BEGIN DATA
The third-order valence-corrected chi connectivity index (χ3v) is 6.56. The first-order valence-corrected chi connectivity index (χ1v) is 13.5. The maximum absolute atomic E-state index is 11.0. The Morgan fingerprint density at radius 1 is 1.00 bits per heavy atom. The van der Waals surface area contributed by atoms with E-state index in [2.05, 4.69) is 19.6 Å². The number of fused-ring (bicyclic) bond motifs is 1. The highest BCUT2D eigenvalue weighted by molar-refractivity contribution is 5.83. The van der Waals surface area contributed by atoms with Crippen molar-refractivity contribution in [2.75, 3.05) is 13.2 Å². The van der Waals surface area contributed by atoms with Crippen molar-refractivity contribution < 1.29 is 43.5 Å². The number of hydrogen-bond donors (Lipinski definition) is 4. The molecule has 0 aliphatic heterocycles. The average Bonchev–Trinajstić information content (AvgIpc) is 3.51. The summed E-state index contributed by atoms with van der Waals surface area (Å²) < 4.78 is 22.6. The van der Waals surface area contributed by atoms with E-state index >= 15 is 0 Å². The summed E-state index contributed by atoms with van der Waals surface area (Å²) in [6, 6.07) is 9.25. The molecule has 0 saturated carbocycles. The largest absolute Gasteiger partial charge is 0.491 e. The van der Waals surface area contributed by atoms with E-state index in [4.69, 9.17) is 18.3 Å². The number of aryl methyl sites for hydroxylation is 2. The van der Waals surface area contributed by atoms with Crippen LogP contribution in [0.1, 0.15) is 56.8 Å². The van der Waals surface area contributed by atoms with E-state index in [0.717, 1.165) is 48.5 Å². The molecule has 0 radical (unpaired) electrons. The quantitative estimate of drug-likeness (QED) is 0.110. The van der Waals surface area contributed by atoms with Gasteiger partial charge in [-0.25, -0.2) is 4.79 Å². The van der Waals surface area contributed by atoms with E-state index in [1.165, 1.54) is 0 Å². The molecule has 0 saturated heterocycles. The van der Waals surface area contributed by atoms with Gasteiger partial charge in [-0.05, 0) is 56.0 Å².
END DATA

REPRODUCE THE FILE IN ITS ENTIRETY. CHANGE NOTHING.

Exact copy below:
The third-order valence-corrected chi connectivity index (χ3v) is 6.56. The first-order valence-corrected chi connectivity index (χ1v) is 13.5. The maximum absolute atomic E-state index is 11.0. The Morgan fingerprint density at radius 1 is 1.00 bits per heavy atom. The van der Waals surface area contributed by atoms with E-state index in [2.05, 4.69) is 19.6 Å². The number of fused-ring (bicyclic) bond motifs is 1. The highest BCUT2D eigenvalue weighted by molar-refractivity contribution is 5.83. The van der Waals surface area contributed by atoms with Crippen molar-refractivity contribution in [2.75, 3.05) is 13.2 Å². The van der Waals surface area contributed by atoms with Crippen molar-refractivity contribution < 1.29 is 43.5 Å². The number of hydrogen-bond donors (Lipinski definition) is 4. The molecule has 0 aliphatic heterocycles. The average Bonchev–Trinajstić information content (AvgIpc) is 3.51. The summed E-state index contributed by atoms with van der Waals surface area (Å²) < 4.78 is 22.6. The van der Waals surface area contributed by atoms with E-state index >= 15 is 0 Å². The summed E-state index contributed by atoms with van der Waals surface area (Å²) in [6, 6.07) is 9.25. The molecule has 0 saturated carbocycles. The largest absolute Gasteiger partial charge is 0.491 e. The van der Waals surface area contributed by atoms with E-state index in [4.69, 9.17) is 18.3 Å². The number of aryl methyl sites for hydroxylation is 2. The van der Waals surface area contributed by atoms with Crippen LogP contribution in [0.1, 0.15) is 56.8 Å². The van der Waals surface area contributed by atoms with E-state index in [0.717, 1.165) is 48.5 Å². The molecule has 0 radical (unpaired) electrons. The quantitative estimate of drug-likeness (QED) is 0.110. The van der Waals surface area contributed by atoms with Gasteiger partial charge in [-0.25, -0.2) is 4.79 Å². The van der Waals surface area contributed by atoms with E-state index in [1.165, 1.54) is 0 Å². The molecule has 0 saturated heterocycles. The van der Waals surface area contributed by atoms with Gasteiger partial charge in [-0.05, 0) is 56.0 Å².